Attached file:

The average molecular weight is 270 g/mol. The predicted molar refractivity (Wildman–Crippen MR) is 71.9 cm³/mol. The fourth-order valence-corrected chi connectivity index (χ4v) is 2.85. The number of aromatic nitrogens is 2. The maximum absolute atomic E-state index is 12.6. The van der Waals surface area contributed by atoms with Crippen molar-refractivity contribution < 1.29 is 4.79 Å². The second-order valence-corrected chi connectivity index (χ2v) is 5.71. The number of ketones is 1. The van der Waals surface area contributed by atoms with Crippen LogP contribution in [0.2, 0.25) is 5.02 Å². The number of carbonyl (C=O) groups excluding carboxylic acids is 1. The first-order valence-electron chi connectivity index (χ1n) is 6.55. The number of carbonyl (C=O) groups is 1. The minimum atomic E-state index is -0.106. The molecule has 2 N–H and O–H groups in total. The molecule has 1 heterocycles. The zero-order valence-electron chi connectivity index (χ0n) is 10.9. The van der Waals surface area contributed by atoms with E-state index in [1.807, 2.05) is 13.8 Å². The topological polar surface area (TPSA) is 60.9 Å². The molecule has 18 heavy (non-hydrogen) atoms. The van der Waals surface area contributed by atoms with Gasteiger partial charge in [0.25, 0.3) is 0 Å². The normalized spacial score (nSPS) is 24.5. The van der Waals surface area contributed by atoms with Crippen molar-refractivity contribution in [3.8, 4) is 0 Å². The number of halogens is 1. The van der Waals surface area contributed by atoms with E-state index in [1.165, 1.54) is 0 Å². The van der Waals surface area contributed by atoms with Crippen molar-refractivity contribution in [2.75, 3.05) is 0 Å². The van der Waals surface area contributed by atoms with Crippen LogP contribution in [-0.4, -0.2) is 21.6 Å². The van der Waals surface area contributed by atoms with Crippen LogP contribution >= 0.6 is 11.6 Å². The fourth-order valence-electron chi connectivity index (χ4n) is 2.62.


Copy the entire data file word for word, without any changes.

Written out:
The average molecular weight is 270 g/mol. The predicted molar refractivity (Wildman–Crippen MR) is 71.9 cm³/mol. The fourth-order valence-corrected chi connectivity index (χ4v) is 2.85. The number of aromatic nitrogens is 2. The maximum absolute atomic E-state index is 12.6. The van der Waals surface area contributed by atoms with Crippen molar-refractivity contribution < 1.29 is 4.79 Å². The second-order valence-corrected chi connectivity index (χ2v) is 5.71. The number of ketones is 1. The van der Waals surface area contributed by atoms with Crippen LogP contribution in [0.2, 0.25) is 5.02 Å². The number of carbonyl (C=O) groups excluding carboxylic acids is 1. The first-order valence-electron chi connectivity index (χ1n) is 6.55. The number of carbonyl (C=O) groups is 1. The minimum atomic E-state index is -0.106. The molecule has 2 N–H and O–H groups in total. The molecule has 1 heterocycles. The zero-order valence-electron chi connectivity index (χ0n) is 10.9. The van der Waals surface area contributed by atoms with E-state index in [1.807, 2.05) is 13.8 Å². The topological polar surface area (TPSA) is 60.9 Å². The molecule has 18 heavy (non-hydrogen) atoms. The van der Waals surface area contributed by atoms with Gasteiger partial charge in [0.25, 0.3) is 0 Å². The normalized spacial score (nSPS) is 24.5. The van der Waals surface area contributed by atoms with Crippen molar-refractivity contribution in [3.8, 4) is 0 Å². The number of halogens is 1. The van der Waals surface area contributed by atoms with E-state index in [1.165, 1.54) is 0 Å². The van der Waals surface area contributed by atoms with Crippen molar-refractivity contribution in [2.75, 3.05) is 0 Å². The van der Waals surface area contributed by atoms with Crippen LogP contribution in [-0.4, -0.2) is 21.6 Å². The van der Waals surface area contributed by atoms with Crippen LogP contribution >= 0.6 is 11.6 Å². The fourth-order valence-electron chi connectivity index (χ4n) is 2.62.